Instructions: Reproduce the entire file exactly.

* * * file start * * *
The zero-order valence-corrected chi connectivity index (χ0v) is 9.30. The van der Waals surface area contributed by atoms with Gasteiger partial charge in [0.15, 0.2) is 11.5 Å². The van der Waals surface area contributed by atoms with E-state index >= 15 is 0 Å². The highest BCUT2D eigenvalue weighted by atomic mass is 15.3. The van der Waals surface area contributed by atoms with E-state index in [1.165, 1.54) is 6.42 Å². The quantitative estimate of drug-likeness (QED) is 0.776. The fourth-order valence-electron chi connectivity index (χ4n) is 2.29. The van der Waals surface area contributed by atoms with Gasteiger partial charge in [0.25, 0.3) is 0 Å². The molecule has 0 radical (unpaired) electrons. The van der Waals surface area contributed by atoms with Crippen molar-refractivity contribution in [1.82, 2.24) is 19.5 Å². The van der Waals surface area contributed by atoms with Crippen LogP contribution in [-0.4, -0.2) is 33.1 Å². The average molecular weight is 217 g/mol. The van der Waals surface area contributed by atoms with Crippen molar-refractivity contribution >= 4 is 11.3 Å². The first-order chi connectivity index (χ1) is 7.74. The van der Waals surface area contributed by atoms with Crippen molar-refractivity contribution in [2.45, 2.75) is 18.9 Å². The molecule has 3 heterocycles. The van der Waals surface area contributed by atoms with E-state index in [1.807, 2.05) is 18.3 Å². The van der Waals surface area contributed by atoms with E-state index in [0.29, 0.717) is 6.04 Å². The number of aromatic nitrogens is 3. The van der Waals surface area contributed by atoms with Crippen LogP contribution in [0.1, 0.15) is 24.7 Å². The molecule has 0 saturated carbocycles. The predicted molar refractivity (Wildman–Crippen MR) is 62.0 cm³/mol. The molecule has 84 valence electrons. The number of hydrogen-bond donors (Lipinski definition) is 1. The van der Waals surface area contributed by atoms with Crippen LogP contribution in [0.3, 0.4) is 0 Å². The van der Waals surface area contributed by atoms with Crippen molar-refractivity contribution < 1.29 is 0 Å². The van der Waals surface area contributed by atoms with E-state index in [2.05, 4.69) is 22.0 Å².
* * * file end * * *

The zero-order valence-corrected chi connectivity index (χ0v) is 9.30. The van der Waals surface area contributed by atoms with Gasteiger partial charge in [0.15, 0.2) is 11.5 Å². The van der Waals surface area contributed by atoms with E-state index >= 15 is 0 Å². The highest BCUT2D eigenvalue weighted by atomic mass is 15.3. The van der Waals surface area contributed by atoms with E-state index in [1.165, 1.54) is 6.42 Å². The quantitative estimate of drug-likeness (QED) is 0.776. The fourth-order valence-electron chi connectivity index (χ4n) is 2.29. The van der Waals surface area contributed by atoms with Gasteiger partial charge in [0.25, 0.3) is 0 Å². The molecule has 0 radical (unpaired) electrons. The van der Waals surface area contributed by atoms with Crippen molar-refractivity contribution in [1.82, 2.24) is 19.5 Å². The van der Waals surface area contributed by atoms with Crippen LogP contribution in [-0.4, -0.2) is 33.1 Å². The average molecular weight is 217 g/mol. The van der Waals surface area contributed by atoms with Crippen molar-refractivity contribution >= 4 is 11.3 Å². The first-order chi connectivity index (χ1) is 7.74. The van der Waals surface area contributed by atoms with Crippen molar-refractivity contribution in [2.45, 2.75) is 18.9 Å². The molecule has 3 heterocycles. The van der Waals surface area contributed by atoms with E-state index in [1.807, 2.05) is 18.3 Å². The van der Waals surface area contributed by atoms with E-state index in [0.29, 0.717) is 6.04 Å². The number of aromatic nitrogens is 3. The van der Waals surface area contributed by atoms with Crippen LogP contribution in [0.1, 0.15) is 24.7 Å². The molecule has 0 saturated carbocycles. The predicted molar refractivity (Wildman–Crippen MR) is 62.0 cm³/mol. The molecule has 84 valence electrons. The number of hydrogen-bond donors (Lipinski definition) is 1. The van der Waals surface area contributed by atoms with Crippen LogP contribution in [0.3, 0.4) is 0 Å². The van der Waals surface area contributed by atoms with Crippen molar-refractivity contribution < 1.29 is 0 Å². The van der Waals surface area contributed by atoms with E-state index in [2.05, 4.69) is 22.0 Å².